Impact of partnership work done in 2018 (ISC annual Census 2019)
- 45 state schools benefited
- 500+ state school pupils benefited
- 4329 staff hours given
Academies or free schools sponsored
East Kent Schools Together - please see website (http://www.ekst.org) for full details of all activities, including our Impact Evaluation report: (https://www.ekst.org/2018/07/year-one-of-ekst-evaluated-by-cccu-internship/)
7 schools and 1 university, including 4 state schools, with 6793 students benefiting from partnership activities. Although not all students and staff within the partnership were directly involved, the impact filters throughout each school through teaching and learning, new enrichment opportunities and increased aspiration.
70% of students rated EKST events at 8 or more out of 10 and 75% of teachers rated events 8 or more out of 10.
Impact on students includes:
• raising student aspirations (e.g. through study skills event)
• increasing their learning skills (e.g. writing for the Mind’s Eye and Globalist)
• enhancing students’ confidence in dealing with a wider range of people and situations (e.g. debating and Dragon’s Den events)
• directly increasing the number of students considering going to university.
Impact on teachers through cluster groups, TeachMeets, teacher swaps and shared training includes:
• enriching their professional practice
• expanding their subject knowledge
• building their local network of colleagues, especially for those working alone in smaller subjects such as DT, music.
The shared CPD has a vast opportunity cost saving.
CPSP – Canterbury
20 state primary schools with over 5,000 plus pupils and 600 staff.
Impact on pupils through pupil workshops, masterclasses and through improved science teaching:
• increased attainment in KS2 science
• increased motivation and interest in science
• preparation for transition to secondary school science.
Impact on teachers: the CPD, teacher meetings and shared resources and pupil workshops improve subject knowledge and confidence to deliver engaging science lessons. Schools benefit through donations and loans of equipment and other resources.
Other primary school partnerships (over 30 schools) the impact of our partnership projects includes:
1. Reading with primary pupils – increased reading age and enjoyment
2. Sporting events – Minilympics and Rugbylympics – increased participation in outdoor activity and sport and a greater understanding of a healthy lifestyle. Increased sportsmanship and team-playing skills. Encouragement to sustain fitness through donation of Recreation Centre vouchers. Ease of transition to secondary school by equipping children with technical sports skills.
3. Breakfast and lunch clubs – pupils receive individual attention, which helps them develop their social and communication skills with increased confidence in holding a conversation and learning good table manners. Pupils learn to relate to older students and take instruction. Cultural horizons are widened and new skills gained.
4. Use of minibuses has facilitated the primary schools to access out-of-school learning which would not have been possible otherwise. A cost saving to the schools in total of approx. £3,125 in 2018.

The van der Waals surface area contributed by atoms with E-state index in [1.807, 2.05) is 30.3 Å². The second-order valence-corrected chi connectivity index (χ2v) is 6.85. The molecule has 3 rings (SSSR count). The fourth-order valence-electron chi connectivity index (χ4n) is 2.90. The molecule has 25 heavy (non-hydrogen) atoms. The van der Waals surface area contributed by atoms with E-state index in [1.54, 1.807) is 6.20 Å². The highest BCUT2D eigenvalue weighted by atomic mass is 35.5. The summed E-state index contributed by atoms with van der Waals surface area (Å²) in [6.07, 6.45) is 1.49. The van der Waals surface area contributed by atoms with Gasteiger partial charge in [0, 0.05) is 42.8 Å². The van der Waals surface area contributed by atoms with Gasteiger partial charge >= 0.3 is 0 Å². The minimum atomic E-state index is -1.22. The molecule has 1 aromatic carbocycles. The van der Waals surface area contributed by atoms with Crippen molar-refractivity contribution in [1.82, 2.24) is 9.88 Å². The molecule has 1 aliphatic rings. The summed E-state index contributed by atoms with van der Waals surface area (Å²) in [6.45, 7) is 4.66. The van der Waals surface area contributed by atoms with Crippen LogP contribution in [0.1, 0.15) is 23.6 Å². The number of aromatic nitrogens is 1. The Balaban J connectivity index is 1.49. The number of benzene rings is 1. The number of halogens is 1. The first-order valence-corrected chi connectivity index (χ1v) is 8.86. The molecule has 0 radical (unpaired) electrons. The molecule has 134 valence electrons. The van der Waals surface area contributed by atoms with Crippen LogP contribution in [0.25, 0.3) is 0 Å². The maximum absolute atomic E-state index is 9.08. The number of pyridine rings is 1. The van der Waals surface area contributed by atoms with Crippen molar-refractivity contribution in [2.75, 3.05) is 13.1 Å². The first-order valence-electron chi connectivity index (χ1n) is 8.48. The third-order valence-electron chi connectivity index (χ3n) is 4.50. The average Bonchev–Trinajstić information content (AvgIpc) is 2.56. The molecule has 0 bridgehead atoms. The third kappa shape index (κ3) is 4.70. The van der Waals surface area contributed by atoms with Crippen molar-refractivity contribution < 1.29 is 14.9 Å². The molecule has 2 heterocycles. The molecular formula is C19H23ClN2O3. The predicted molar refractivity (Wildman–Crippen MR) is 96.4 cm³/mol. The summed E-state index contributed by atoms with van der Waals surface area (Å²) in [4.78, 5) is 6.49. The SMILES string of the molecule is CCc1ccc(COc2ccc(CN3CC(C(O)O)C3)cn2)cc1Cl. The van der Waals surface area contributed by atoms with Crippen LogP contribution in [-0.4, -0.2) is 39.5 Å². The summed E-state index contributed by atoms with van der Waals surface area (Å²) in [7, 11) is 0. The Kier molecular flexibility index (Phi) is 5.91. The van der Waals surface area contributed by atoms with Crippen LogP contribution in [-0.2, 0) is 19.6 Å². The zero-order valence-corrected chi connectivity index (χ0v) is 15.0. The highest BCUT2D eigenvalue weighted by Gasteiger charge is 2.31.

5. Mandarin lessons allowing children to broaden their linguistic skills and allow them to believe in their potential and ability. Increased listening and fine motor skills.
Secondary Schools (about 20 schools participate in our partnership programme, as well as EKST)
1. Spires – Cathedral Spires project – increased cultural and historical awareness, increased confidence and broadening of horizons through meeting employees at the cathedral. Privileged access to Cathedral archives and site.
2. Spires - Exploring Classics project – developing linguistic skills and increasing aspirations through being taught by King’s students. Increased confidence to learn something new and challenging. Each child has received a text book.
3. Spires - Aspiring maths project – children benefit from expert tuition in a small group free from distraction leading to higher outcomes in mathematics. A similar project runs with Folkestone Academy.
4. Other projects with secondary schools impact on students in accessing expertise, resources and facilities thus greatly enhancing their knowledge, skills, confidence and aspirations. Projects include a philosophy conference, a debating tournament, equipment loan, concerts, sports facility loan and coaching, A level physics extension, Russian lessons, practice university interviews, talks and lectures hosted at the King’s School.
Our staff offer at least 6 schools the benefit of their expertise on leadership and governance. The benefit to staff of being a governor is the knowledge and understanding of challenges within the state school system, increased leadership and governance skills and understanding.
We host many student teachers for observation and placement – they benefit by learning from experienced teachers and subject experts which aids student teacher retention. The King’s School benefits from the fresh ideas and contacts they bring into the school.
General impact on King’s School students and staff across the whole partnerships programme:
Social skills, teaching skills, communication skills, patience, confidence, increased subject knowledge through teaching other students, mentoring skills, ethical values, philanthropy and an awareness of the challenges that face other sectors of the community.
The impact of teaching across different phases; professional development and re-engagement through the teaching of a different demographic and cohort; access to a local network of subject related teaching and non-teaching colleagues for shared expertise, resources and training; engagement with university personnel and their research.